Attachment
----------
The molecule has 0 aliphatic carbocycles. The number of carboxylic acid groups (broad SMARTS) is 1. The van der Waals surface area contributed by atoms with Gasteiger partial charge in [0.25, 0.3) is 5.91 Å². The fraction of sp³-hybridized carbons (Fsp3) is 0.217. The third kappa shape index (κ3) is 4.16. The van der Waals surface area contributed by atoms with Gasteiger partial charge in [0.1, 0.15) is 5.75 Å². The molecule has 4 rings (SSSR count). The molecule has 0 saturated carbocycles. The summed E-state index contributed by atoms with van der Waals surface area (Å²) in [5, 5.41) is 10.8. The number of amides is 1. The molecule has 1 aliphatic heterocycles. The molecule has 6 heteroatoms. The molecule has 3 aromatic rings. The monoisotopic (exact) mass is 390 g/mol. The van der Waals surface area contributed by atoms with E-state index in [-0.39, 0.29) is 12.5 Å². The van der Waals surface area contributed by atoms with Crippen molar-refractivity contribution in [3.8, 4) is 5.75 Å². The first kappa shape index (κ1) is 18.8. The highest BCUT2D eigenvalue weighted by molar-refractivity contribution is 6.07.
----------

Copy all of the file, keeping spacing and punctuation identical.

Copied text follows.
The molecule has 0 aliphatic carbocycles. The number of carboxylic acid groups (broad SMARTS) is 1. The van der Waals surface area contributed by atoms with Gasteiger partial charge in [0.25, 0.3) is 5.91 Å². The fraction of sp³-hybridized carbons (Fsp3) is 0.217. The third kappa shape index (κ3) is 4.16. The van der Waals surface area contributed by atoms with Gasteiger partial charge in [0.1, 0.15) is 5.75 Å². The molecule has 4 rings (SSSR count). The molecule has 0 saturated carbocycles. The summed E-state index contributed by atoms with van der Waals surface area (Å²) in [5, 5.41) is 10.8. The number of amides is 1. The molecule has 1 aliphatic heterocycles. The molecule has 6 heteroatoms. The molecule has 3 aromatic rings. The monoisotopic (exact) mass is 390 g/mol. The van der Waals surface area contributed by atoms with E-state index in [-0.39, 0.29) is 12.5 Å². The van der Waals surface area contributed by atoms with Crippen molar-refractivity contribution in [3.8, 4) is 5.75 Å². The first kappa shape index (κ1) is 18.8. The highest BCUT2D eigenvalue weighted by molar-refractivity contribution is 6.07.